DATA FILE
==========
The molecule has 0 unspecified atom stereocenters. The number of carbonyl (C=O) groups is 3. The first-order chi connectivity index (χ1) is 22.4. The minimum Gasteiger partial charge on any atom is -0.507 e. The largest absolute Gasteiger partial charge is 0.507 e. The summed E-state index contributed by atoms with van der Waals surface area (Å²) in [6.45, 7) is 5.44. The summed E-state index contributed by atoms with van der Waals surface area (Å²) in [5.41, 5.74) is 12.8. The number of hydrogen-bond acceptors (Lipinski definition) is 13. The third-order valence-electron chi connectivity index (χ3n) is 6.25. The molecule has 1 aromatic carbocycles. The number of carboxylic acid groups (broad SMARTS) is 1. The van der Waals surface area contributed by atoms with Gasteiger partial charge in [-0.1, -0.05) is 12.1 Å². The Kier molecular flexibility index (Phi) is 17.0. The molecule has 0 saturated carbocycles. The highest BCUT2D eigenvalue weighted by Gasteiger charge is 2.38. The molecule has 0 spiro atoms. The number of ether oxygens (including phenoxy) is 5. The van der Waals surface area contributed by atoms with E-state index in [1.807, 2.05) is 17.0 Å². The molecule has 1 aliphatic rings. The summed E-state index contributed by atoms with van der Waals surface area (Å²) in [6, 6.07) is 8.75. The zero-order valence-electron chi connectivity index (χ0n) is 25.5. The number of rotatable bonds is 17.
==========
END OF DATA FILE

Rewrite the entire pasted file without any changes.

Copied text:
The molecule has 0 unspecified atom stereocenters. The number of carbonyl (C=O) groups is 3. The first-order chi connectivity index (χ1) is 22.4. The minimum Gasteiger partial charge on any atom is -0.507 e. The largest absolute Gasteiger partial charge is 0.507 e. The summed E-state index contributed by atoms with van der Waals surface area (Å²) in [6.45, 7) is 5.44. The summed E-state index contributed by atoms with van der Waals surface area (Å²) in [5.41, 5.74) is 12.8. The number of hydrogen-bond acceptors (Lipinski definition) is 13. The third-order valence-electron chi connectivity index (χ3n) is 6.25. The molecule has 1 aromatic carbocycles. The number of carboxylic acid groups (broad SMARTS) is 1. The van der Waals surface area contributed by atoms with Gasteiger partial charge in [-0.1, -0.05) is 12.1 Å². The Kier molecular flexibility index (Phi) is 17.0. The molecule has 0 saturated carbocycles. The highest BCUT2D eigenvalue weighted by Gasteiger charge is 2.38. The molecule has 0 spiro atoms. The number of ether oxygens (including phenoxy) is 5. The van der Waals surface area contributed by atoms with E-state index in [1.807, 2.05) is 17.0 Å². The molecule has 1 aliphatic rings. The summed E-state index contributed by atoms with van der Waals surface area (Å²) in [6, 6.07) is 8.75. The zero-order valence-electron chi connectivity index (χ0n) is 25.5. The number of rotatable bonds is 17.